On 10/19/2016 02:51 PM, Tomas Vondra wrote:
Yeah. There are three contexts in reorder buffers:

- changes (fixed size)
- txns (fixed size)
- tuples (variable size)

The first two work perfectly fine with Slab.

The last one (tuples) is used to allocate variable-sized bits, so I've
tried to come up with something smart - a sequence of Slabs + overflow
AllocSet. I agree that in hindsight it's a bit strange, and that the
"generational" aspect is the key aspect here - i.e. it might be possible
to implement a memory context that allocates variable-length chunks but
still segregates them into generations. That is, don't build this on top
of Slab. That would also fix the issue with two allocators in GenSlab.
I'll think about this.

And here is a fairly complete prototype of this idea, adding "Gen" generational memory context based only on the "similar lifespan" assumption (and abandoning the fixed-size assumption). It's much simpler than GenSlab (which it's supposed to replace), and abandoning the idea of composing two memory contexts also fixed the warts with some of the API methods (e.g. repalloc).

I've also been thinking that perhaps "Gen" would be useful for all three contexts in ReorderBuffer - so I've done a quick test comparing the various combinations (using the test1() function used before).

         master       slabs   slabs+genslab   slabs+gen     gens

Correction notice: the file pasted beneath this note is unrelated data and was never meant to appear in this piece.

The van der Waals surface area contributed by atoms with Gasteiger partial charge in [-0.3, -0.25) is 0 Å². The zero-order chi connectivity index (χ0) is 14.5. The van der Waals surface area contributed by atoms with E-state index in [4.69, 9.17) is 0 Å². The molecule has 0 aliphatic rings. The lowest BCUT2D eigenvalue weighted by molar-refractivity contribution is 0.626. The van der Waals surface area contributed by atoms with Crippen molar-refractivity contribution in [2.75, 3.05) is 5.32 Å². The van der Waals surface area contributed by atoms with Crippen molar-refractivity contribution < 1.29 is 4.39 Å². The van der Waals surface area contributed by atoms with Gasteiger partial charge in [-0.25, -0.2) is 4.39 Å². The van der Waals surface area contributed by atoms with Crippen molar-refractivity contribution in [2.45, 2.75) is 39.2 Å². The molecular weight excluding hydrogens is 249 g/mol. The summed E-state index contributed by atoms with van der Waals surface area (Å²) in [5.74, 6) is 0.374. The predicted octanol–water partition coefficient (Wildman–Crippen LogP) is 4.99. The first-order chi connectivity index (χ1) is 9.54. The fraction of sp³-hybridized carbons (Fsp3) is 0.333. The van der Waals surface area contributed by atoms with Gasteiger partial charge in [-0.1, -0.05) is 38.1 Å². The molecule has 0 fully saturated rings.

50k      18700       210             220         190      190
  100k     160000       380             470         350      350
  200k        N/A       750             920         740      679
  500k        N/A      2250            2240        1790     1740
 1000k        N/A      4600            5000        3910     3700


* master - 23ed2ba812117
* slabs  - all three contexts use Slab (patch 0001)
* slabs+genslab - third context is GenSlab (patch 0002)
* slabs+gen - third context is the new Gen (patch 0003)
* gens - all three contexts use Gen

The results are a bit noisy, but I think it's clear the new Gen context performs well - it actually seems a bit faster than GenSlab, and using only Gen for all three contexts does not hurt peformance.

This is most likely due to the trivial (practically absent) freespace management in Gen context, compared to both Slab and GenSlab. So the speed is not the only criteria - I haven't measured memory consumption, but I'm pretty sure there are cases where Slab consumes much less memory than Gen, thanks to reusing free space.

I'd say throwing away GenSlab and keeping Slab+Gen is the way to go.

There's still a fair bit of work on this, particularly implementing the missing API methods in Gen - GenCheck() and GenStats(). As Robert pointed out, there's also quite a bit of duplicated code between the different memory contexts (randomization and valgrind-related), so this needs to be moved to a shared place.

I'm also thinking that we need better names, particularly for the Gen allocator. It's supposed to mean Generational, although there are no explicit generations anymore. Slab is probably OK - it does not match any of the existing kernel slab allocators exactly, but it follows the same principles, which is what matters.


Tomas Vondra                  http://www.2ndQuadrant.com
PostgreSQL Development, 24x7 Support, Remote DBA, Training & Services

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